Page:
Targeting an enzyme that makes pancreatic cancer cells more aggressive by silencing some of their genes could make the deadly disease less resistant to treatment.
This was the conclusion of new research from Genentech, a biotechnology company in South San Francisco, CA, which was recently reported in the Journal of Cell Biology.
The study focuses on an aspect of cell biology that is of key interest in cancer research: the “epithelial-to-mesenchymal transition,” a sort of identity change that cancer cells undergo as the disease progresses.
Most cancers begin in cells of the epithelium, which is a type of tissue that consists of densely packed sheets wherein cells are immobile and firmly anchored to each other.
However, as cancer progresses, epithelial tumor cells become more like mesenchymal cells, which are not attached to one another and can migrate, as well as invade other tissues and form secondary tumors there.
Another important feature of mesenchymal tumor cells is that — unlike their epithelial equivalents — they are much more resistant to cancer drugs. In addition, they have stem cell properties that allow them to self-renew, differentiate, and drive tumor growth.
Researchers will sometimes refer to this process as movement along an epithelial-mesenchymal spectrum: as cancer progresses, the cancer cells move farther away from the epithelial end and toward the mesenchymal end.
Using laboratory-grown cells, Ira Mellman — Genentech’s vice president of cancer immunology — and others from the Roche subsidiary found a way to push mesenchymal pancreatic cancer cells back toward the epithelial end of the spectrum “on a molecular and functional level.”
“The acquisition of these epithelial characteristics,” explains first author Manuel Viotti, “was sufficient to reduce cell invasion and motility and increase sensitivity to gemcitabine and 5-fluorouracil, two of the most commonly used chemotherapies in human pancreatic ductal adenocarcinoma.”
Pancreatic cancer starts in cells of the pancreas, an organ that lies behind the stomach and is important for digestion and controlling blood sugar. It is one of the 10 cancers that are most common in both men and women.
Although it only accounts for 3 percent of all cancers in the United States,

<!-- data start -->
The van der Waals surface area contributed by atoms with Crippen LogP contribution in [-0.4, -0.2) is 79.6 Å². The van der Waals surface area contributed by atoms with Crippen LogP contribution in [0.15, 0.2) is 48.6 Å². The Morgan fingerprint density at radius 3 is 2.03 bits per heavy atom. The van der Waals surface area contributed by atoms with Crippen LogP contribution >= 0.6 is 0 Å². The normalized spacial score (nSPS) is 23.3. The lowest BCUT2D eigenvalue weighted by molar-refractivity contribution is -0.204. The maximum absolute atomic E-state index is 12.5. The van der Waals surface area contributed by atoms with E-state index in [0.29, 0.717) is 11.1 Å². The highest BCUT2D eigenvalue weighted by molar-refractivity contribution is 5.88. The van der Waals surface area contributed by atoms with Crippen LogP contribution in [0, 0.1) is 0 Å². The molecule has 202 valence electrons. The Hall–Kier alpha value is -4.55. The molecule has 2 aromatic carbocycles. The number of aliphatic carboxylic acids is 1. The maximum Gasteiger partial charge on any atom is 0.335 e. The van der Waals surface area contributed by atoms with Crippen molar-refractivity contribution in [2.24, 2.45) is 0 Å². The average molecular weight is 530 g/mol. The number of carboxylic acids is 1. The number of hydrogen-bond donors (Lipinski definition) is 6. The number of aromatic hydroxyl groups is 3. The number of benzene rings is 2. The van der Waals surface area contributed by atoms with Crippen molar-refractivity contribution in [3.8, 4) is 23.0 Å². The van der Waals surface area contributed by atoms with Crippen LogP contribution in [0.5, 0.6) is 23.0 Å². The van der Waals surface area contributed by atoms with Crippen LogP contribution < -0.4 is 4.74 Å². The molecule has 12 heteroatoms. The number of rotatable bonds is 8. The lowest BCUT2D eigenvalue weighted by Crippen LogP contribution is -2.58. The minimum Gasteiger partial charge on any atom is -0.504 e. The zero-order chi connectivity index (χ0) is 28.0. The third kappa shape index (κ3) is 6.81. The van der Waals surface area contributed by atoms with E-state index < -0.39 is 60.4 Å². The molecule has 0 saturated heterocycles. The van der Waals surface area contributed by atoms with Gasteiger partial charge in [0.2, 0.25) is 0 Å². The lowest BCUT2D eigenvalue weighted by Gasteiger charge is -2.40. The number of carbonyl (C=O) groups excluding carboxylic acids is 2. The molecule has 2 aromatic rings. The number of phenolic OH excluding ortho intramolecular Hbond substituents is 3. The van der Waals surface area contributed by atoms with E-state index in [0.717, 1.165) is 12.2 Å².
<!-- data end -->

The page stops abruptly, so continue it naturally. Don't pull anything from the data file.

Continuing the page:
Estimates for the U.S. suggest that around 53,670 people will be diagnosed with pancreatic cancer in 2017, and approximately 43,090 people will die of it.
Because the early stages often go unnoticed, most cases of pancreatic cancer are not detected until the disease has spread. This makes it harder to treat and leaves people with much lower chances of survival compared with many other types of cancer.
The researchers note that existing treatments for pancreatic cancer are largely ineffective once it is advanced, because of “acquired drug resistance, as well as being poorly responsive to immunotherapy.”
The idea of “priming” pancreatic cancer with an agent that induces cancer cells to move farther away from the mesenchymal end of the epithelial-mesenchymal spectrum and more toward the epithelial end is not new.
A lot of individual proteins that help to control movement along the spectrum have already been identified. But attempts to target them in cancer patients to make their mesenchymal tumor cells move toward the epithelial end of the spectrum have met with little success.
Researchers are beginning to realize that pushing mesenchymal tumor cells along the spectrum toward the epithelial end is a massive task that requires organization of many gene expression changes on a large scale — rather like an orchestra playing many notes at the same time.
Epigenetic regulators are proteins that can orchestrate this complex process. They regulate which of the huge amount of genetic information held in a cell’s DNA can be accessed by the machinery of the cell.
To fit in the tiny space of the cell nucleus, DNA is tightly packed with proteins called histones into a structure called chromatin. Epigenetic regulators control access to DNA by chemically altering either the DNA or the histones of the chromatin structure.
For their study, the Genentech team screened 300 known epigenetic regulators to see which of them could regulate movement along the epithelial-mesenchymal spectrum.
The one that proved most effective was a “histone-modifying protein called SUV420H2.” It caused laboratory-grown mesenchymal pancreatic cells to regain many of the properties of epithelial cells.
In other experiments, they showed that pancreatic cancer cells with low levels of SUV420H2 had much higher levels of expression of epithelial-specific genes than mesenchymal-specific genes.
By contrast, when they increased levels of SUV420H2 in the epithelial-like cells, the team found that they became more mesenchymal-like.
Finally, using tissue samples from individuals with pancreatic adenocarcinoma, they found that SUV420H2 was low in healthy pancreatic tissue, slightly higher in tissue in the early stages of cancer, and much higher in tumor tissue where the cancer had reached an advanced invasive stage and where the cells had lost many of their epithelial properties.
The researchers note that SUV420H2 and other histone-altering enzymes are not difficult to inhibit with drugs, but they point out that more work is needed before we can say whether or not making mesenchymal tumor cells more like epithelial cells will actually benefit cancer patients.
Should that be the case, then using drugs that target SUV420H2 to encourage the epithelial state might help to decrease resistance and make conventional chemotherapies more effective in the fight against pancreatic cancer.
“Priming pancreatic cancers with an epithelial-inducing agent might not only decrease invasion, metastasis, and limit stem cell-like behavior, but may also increase responses to existing cancer drugs.”